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Calcium current inactivation rather than pool depletion explains reduced exocytotic rate with prolonged stimulation in insulin-secreting INS-1 832/13 cells.

Pedersen MG, Salunkhe VA, Svedin E, Edlund A, Eliasson L - PLoS ONE (2014)

Bottom Line: We studied exocytosis, measured as increase in membrane capacitance (ΔCm), as a function of calcium entry (Q) in insulin secreting INS-1 832/13 cells using patch clamp and mixed-effects statistical analysis.The latter is attenuated by the calcium-buffer EGTA, while IRP is unaffected.These findings suggest that most insulin release occurs away from Ca2+-channels, and that pool depletion plays a minor role in the decline of exocytosis upon prolonged stimulation.

View Article: PubMed Central - PubMed

Affiliation: Islet Cell Exocytosis, Lund University Diabetes Centre, Department of Clinical Sciences Malmö, Lund University, Malmö, Sweden.

ABSTRACT
Impairment in beta-cell exocytosis is associated with reduced insulin secretion and diabetes. Here we aimed to investigate the dynamics of Ca2+-dependent insulin exocytosis with respect to pool depletion and Ca2+-current inactivation. We studied exocytosis, measured as increase in membrane capacitance (ΔCm), as a function of calcium entry (Q) in insulin secreting INS-1 832/13 cells using patch clamp and mixed-effects statistical analysis. The observed linear relationship between ΔCm and Q suggests that Ca2+-channel inactivation rather than granule pool restrictions is responsible for the decline in exocytosis observed at longer depolarizations. INS-1 832/13 cells possess an immediately releasable pool (IRP) of ∼10 granules and most exocytosis of granules occurs from a large pool. The latter is attenuated by the calcium-buffer EGTA, while IRP is unaffected. These findings suggest that most insulin release occurs away from Ca2+-channels, and that pool depletion plays a minor role in the decline of exocytosis upon prolonged stimulation.

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Related in: MedlinePlus

Mixed-effects analysis of the pulse-length data from the second pulse, following a 50 ms prepulse, in the control and EGTA groups.Capacitance data (ΔCm) plotted against Ca2+ influx measured as charge (Q) from individual cells with single-cell fits indicated by solid lines, while group fits (fixed-effects) are given by the dashed lines. Ctrl (panel 1–14); EGTA (panel 15–32).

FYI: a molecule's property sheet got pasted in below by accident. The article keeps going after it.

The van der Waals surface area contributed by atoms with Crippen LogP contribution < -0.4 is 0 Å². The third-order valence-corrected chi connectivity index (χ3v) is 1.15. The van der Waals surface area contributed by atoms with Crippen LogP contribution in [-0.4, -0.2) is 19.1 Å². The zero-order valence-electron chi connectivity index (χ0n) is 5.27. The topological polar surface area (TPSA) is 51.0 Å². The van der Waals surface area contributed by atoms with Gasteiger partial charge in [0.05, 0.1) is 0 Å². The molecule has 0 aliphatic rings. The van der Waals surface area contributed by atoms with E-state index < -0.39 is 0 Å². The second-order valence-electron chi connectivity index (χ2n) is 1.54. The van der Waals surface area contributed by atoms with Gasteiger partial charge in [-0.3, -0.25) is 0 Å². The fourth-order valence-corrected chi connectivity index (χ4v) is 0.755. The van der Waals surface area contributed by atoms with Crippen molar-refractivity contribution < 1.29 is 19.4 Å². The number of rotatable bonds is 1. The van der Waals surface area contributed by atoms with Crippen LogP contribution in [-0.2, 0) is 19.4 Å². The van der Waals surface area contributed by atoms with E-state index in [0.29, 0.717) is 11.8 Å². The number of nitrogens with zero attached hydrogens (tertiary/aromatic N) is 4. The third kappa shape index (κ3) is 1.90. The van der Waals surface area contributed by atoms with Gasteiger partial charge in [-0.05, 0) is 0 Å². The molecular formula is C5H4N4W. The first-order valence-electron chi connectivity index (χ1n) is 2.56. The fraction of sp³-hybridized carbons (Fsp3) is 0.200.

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pone-0103874-g006: Mixed-effects analysis of the pulse-length data from the second pulse, following a 50 ms prepulse, in the control and EGTA groups.Capacitance data (ΔCm) plotted against Ca2+ influx measured as charge (Q) from individual cells with single-cell fits indicated by solid lines, while group fits (fixed-effects) are given by the dashed lines. Ctrl (panel 1–14); EGTA (panel 15–32).

Mentions: Linear mixed-effects modeling of ΔCm as a function of Q for the second pulse (Fig. 6) showed that the data could be fit with an intercept of zero, confirming that the prepulse depleted the small pool of ∼10 granules. The Ca2+ current sensitivity in the control group was 1.17±0.19 fF/pC (n = 13 cells), while it was significantly lower in the EGTA group (0.35±0.15 fF/pC, n = 18 cells; p<0.001 by t-test). Cell-to-cell variation was rather large as quantified by the standard deviation of 0.62 fF/pC for the random effect on Ca2+ current sensitivity. In summary, in the control group the Ca2+ current sensitivity was not reduced following a 50 ms prepulse (if anything, it tended to be slightly increased, 1.17±0.19 vs. 0.79±0.10 fF/pC, p = 0.088 by two-tailed t-test). Similarly, the application of a prepulse did not affect the Ca2+ current sensitivity in the EGTA group (0.35±0.15 vs. 0.36±0.09 fF/pC, p = 0.95). These results speak against pool depletion causing the capacitance pattern seen in Fig. 1A.